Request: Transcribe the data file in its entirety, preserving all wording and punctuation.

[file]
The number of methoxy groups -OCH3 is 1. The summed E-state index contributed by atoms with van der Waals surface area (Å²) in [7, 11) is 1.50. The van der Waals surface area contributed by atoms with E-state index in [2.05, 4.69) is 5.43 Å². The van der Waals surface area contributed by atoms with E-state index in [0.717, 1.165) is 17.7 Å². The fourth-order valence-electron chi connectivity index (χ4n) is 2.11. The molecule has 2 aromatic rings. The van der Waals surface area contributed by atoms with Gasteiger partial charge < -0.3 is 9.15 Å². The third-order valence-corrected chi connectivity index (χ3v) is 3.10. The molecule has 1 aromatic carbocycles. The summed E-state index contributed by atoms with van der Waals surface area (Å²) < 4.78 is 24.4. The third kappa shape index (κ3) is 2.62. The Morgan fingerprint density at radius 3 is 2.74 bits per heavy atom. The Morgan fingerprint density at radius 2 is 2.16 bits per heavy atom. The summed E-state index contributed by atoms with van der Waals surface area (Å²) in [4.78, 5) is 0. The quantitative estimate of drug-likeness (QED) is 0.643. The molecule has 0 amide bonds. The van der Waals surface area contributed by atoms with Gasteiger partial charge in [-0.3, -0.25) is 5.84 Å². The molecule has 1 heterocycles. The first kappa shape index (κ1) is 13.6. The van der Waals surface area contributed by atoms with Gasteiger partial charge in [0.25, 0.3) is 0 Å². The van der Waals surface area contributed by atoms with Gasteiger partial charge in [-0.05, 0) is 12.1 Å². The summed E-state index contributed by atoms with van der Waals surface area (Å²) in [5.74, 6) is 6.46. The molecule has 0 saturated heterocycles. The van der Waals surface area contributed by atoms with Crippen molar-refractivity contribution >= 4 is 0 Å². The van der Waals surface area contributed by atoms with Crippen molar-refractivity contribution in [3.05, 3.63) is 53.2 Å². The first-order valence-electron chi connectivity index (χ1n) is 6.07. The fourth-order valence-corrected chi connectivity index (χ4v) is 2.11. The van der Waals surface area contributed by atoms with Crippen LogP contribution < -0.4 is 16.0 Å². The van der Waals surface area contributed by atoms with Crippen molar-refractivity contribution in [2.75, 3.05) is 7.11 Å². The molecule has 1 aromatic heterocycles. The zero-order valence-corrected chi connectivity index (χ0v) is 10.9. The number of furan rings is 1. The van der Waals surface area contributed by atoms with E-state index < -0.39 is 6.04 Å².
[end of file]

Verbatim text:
The number of methoxy groups -OCH3 is 1. The summed E-state index contributed by atoms with van der Waals surface area (Å²) in [7, 11) is 1.50. The van der Waals surface area contributed by atoms with E-state index in [2.05, 4.69) is 5.43 Å². The van der Waals surface area contributed by atoms with E-state index in [0.717, 1.165) is 17.7 Å². The fourth-order valence-electron chi connectivity index (χ4n) is 2.11. The molecule has 2 aromatic rings. The van der Waals surface area contributed by atoms with Gasteiger partial charge < -0.3 is 9.15 Å². The third-order valence-corrected chi connectivity index (χ3v) is 3.10. The molecule has 1 aromatic carbocycles. The summed E-state index contributed by atoms with van der Waals surface area (Å²) < 4.78 is 24.4. The third kappa shape index (κ3) is 2.62. The Morgan fingerprint density at radius 3 is 2.74 bits per heavy atom. The Morgan fingerprint density at radius 2 is 2.16 bits per heavy atom. The summed E-state index contributed by atoms with van der Waals surface area (Å²) in [4.78, 5) is 0. The quantitative estimate of drug-likeness (QED) is 0.643. The molecule has 0 amide bonds. The van der Waals surface area contributed by atoms with Gasteiger partial charge in [-0.3, -0.25) is 5.84 Å². The molecule has 1 heterocycles. The first kappa shape index (κ1) is 13.6. The van der Waals surface area contributed by atoms with Gasteiger partial charge in [0.25, 0.3) is 0 Å². The van der Waals surface area contributed by atoms with Gasteiger partial charge in [-0.05, 0) is 12.1 Å². The summed E-state index contributed by atoms with van der Waals surface area (Å²) in [5.74, 6) is 6.46. The molecule has 0 saturated heterocycles. The van der Waals surface area contributed by atoms with Crippen molar-refractivity contribution >= 4 is 0 Å². The van der Waals surface area contributed by atoms with Crippen molar-refractivity contribution in [3.05, 3.63) is 53.2 Å². The first-order valence-electron chi connectivity index (χ1n) is 6.07. The fourth-order valence-corrected chi connectivity index (χ4v) is 2.11. The van der Waals surface area contributed by atoms with Crippen LogP contribution < -0.4 is 16.0 Å². The van der Waals surface area contributed by atoms with Crippen molar-refractivity contribution in [2.75, 3.05) is 7.11 Å². The molecule has 1 aromatic heterocycles. The zero-order valence-corrected chi connectivity index (χ0v) is 10.9. The number of furan rings is 1. The van der Waals surface area contributed by atoms with E-state index < -0.39 is 6.04 Å².